Winter is getting less reliable.
In Michigan, for example, many families could’ve gone sledding a few months ago on Halloween but not on Christmas when temperatures reached 60 degrees in some areas.
Changing winters also can have troubling consequences for the health and function of nature’s ecosystems. Increasingly common weather events like rain-on-snow events are reducing snowpack and washing away nutrients from soils to our streams and lakes.
This winter, researchers at the University of Michigan Biological Station in northern Michigan are strengthening their snow science with new technology to track the snowpack at an hourly rate and get a deeper understanding of the complexities of global environmental change.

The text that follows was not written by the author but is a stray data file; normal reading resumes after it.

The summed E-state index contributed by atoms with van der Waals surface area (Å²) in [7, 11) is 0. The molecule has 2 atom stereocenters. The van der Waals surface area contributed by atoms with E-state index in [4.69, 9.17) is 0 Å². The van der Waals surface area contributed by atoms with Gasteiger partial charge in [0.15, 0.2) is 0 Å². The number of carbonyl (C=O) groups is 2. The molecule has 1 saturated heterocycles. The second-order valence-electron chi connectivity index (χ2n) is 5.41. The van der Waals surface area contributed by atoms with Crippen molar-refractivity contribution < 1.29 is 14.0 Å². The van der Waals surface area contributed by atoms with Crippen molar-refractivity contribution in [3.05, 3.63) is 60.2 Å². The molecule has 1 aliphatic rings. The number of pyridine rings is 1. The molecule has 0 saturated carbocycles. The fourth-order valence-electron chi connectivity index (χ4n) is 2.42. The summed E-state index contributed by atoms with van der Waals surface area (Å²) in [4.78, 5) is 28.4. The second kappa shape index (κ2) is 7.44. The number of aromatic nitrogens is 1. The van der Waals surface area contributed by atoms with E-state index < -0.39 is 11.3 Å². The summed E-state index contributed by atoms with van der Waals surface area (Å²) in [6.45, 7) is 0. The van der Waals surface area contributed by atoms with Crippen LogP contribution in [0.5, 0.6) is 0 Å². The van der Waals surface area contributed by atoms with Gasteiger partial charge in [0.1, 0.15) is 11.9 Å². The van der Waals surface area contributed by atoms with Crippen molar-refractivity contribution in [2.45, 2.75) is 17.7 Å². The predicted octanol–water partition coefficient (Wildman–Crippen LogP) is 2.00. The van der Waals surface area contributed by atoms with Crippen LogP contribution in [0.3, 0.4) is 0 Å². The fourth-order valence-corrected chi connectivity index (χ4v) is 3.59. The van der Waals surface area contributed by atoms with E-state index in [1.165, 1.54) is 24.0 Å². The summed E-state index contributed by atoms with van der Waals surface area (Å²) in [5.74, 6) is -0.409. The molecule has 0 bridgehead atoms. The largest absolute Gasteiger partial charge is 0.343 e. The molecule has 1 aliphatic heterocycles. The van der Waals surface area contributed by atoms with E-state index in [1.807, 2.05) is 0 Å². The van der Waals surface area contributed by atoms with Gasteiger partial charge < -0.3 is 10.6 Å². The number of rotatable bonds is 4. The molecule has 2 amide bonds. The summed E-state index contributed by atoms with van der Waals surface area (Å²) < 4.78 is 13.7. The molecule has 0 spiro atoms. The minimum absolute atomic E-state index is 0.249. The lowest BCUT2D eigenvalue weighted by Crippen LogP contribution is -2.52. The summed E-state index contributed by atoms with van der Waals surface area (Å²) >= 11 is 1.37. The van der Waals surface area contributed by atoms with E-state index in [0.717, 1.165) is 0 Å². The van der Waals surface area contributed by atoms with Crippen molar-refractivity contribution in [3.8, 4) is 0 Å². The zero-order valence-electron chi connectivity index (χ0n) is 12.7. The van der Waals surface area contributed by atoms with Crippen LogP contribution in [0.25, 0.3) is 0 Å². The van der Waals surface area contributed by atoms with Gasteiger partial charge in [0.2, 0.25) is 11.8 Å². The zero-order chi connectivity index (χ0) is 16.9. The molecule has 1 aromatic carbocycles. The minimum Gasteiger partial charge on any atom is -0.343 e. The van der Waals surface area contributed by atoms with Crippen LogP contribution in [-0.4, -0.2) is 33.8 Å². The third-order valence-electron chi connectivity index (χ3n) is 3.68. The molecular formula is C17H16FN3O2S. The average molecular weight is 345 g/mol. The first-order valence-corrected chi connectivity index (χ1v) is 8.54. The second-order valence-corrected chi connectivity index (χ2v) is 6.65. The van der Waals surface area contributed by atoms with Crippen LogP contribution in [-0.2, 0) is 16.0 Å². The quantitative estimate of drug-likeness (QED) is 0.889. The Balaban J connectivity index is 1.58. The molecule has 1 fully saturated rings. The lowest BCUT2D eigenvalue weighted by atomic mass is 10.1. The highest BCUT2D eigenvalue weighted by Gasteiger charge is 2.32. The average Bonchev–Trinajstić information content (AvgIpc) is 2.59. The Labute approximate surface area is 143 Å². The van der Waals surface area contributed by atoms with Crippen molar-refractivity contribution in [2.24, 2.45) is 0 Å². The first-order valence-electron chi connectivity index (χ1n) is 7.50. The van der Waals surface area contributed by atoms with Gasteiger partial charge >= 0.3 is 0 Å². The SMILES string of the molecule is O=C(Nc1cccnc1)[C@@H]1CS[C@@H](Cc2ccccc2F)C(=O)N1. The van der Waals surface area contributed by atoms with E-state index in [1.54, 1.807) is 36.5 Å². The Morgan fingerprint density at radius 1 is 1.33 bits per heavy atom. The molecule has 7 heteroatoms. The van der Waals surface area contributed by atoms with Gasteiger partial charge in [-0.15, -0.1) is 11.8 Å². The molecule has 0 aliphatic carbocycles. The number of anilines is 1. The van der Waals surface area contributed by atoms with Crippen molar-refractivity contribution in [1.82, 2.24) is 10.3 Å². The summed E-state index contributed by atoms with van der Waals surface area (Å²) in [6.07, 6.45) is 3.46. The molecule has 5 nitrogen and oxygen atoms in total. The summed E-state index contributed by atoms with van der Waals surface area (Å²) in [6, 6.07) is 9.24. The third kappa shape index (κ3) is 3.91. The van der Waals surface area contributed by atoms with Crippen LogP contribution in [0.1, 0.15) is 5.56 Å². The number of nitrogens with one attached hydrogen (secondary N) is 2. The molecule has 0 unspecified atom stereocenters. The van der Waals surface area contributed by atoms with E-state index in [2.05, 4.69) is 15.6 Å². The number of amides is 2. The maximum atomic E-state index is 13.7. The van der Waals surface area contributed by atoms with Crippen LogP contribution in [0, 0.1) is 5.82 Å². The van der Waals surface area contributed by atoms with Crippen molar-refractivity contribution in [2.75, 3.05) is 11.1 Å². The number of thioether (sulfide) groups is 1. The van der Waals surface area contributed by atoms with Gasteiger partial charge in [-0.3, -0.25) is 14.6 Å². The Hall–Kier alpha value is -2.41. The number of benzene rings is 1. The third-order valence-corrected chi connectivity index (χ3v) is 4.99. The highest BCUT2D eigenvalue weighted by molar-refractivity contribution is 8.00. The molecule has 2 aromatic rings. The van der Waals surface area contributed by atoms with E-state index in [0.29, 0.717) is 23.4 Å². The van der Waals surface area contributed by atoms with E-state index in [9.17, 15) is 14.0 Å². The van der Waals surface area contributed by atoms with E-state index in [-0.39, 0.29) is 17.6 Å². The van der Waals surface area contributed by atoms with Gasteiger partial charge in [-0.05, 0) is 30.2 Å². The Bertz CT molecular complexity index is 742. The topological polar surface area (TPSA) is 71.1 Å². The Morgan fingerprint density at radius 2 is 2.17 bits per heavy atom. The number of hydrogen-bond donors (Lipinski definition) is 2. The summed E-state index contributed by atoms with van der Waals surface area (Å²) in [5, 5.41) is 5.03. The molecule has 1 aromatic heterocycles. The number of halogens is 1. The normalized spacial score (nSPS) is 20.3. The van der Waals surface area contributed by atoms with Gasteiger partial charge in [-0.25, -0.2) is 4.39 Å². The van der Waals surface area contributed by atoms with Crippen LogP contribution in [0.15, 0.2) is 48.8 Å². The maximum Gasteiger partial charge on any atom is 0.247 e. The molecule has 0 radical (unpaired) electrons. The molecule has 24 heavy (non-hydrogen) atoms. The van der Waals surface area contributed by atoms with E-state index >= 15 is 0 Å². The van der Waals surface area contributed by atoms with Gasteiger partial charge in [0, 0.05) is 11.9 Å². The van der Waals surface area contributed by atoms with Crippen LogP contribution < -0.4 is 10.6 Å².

The lab of Aimée Classen, director of the Biological Station and a professor in the Department of Ecology and Evolutionary Biology, installed a high-frequency snow-depth sensor at the 10,000-acre research and teaching campus along Douglas Lake at the end of November.
“Winters are changing, and those changes will impact forest productivity and aquatic water quality,” Classen said. “We are working on a high-tech scale-up of our ongoing, on-the-ground, manual monitoring so we can explore how winters are changing across Michigan and the Midwest.”
Snow discreetly helps regulate the flow of nutrients throughout the ecosystem by providing an insulating layer—a warm blanket—so the soil and root systems underneath do not freeze very deeply, allowing microorganisms to do their important winter chores that later feed plants in the spring and summer.
For 44 years, scientists at the field station about 20 miles south of the Mackinac Bridge have been manually measuring snow depth and accumulation at 8 a.m. every day as part of long-term daily precipitation data.